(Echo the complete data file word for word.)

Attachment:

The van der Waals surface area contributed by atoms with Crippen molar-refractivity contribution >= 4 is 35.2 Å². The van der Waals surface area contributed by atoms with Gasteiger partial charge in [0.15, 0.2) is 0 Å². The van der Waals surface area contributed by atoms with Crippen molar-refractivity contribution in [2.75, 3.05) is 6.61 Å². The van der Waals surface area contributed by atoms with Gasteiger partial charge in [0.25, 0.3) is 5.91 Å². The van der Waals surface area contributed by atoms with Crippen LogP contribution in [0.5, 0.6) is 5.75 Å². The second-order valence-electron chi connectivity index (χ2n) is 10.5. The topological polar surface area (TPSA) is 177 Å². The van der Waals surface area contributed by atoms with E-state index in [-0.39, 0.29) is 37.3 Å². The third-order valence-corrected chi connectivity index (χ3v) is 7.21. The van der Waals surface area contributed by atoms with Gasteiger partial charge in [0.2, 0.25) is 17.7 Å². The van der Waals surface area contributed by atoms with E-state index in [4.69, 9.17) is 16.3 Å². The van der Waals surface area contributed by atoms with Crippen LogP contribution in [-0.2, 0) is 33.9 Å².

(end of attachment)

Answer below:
The van der Waals surface area contributed by atoms with Crippen molar-refractivity contribution >= 4 is 35.2 Å². The van der Waals surface area contributed by atoms with Gasteiger partial charge in [0.15, 0.2) is 0 Å². The van der Waals surface area contributed by atoms with Crippen molar-refractivity contribution in [2.75, 3.05) is 6.61 Å². The van der Waals surface area contributed by atoms with Gasteiger partial charge in [0.25, 0.3) is 5.91 Å². The van der Waals surface area contributed by atoms with Crippen LogP contribution in [0.5, 0.6) is 5.75 Å². The second-order valence-electron chi connectivity index (χ2n) is 10.5. The topological polar surface area (TPSA) is 177 Å². The van der Waals surface area contributed by atoms with E-state index in [-0.39, 0.29) is 37.3 Å². The third-order valence-corrected chi connectivity index (χ3v) is 7.21. The van der Waals surface area contributed by atoms with Gasteiger partial charge in [0.2, 0.25) is 17.7 Å². The van der Waals surface area contributed by atoms with E-state index in [4.69, 9.17) is 16.3 Å². The van der Waals surface area contributed by atoms with Crippen LogP contribution in [-0.2, 0) is 33.9 Å².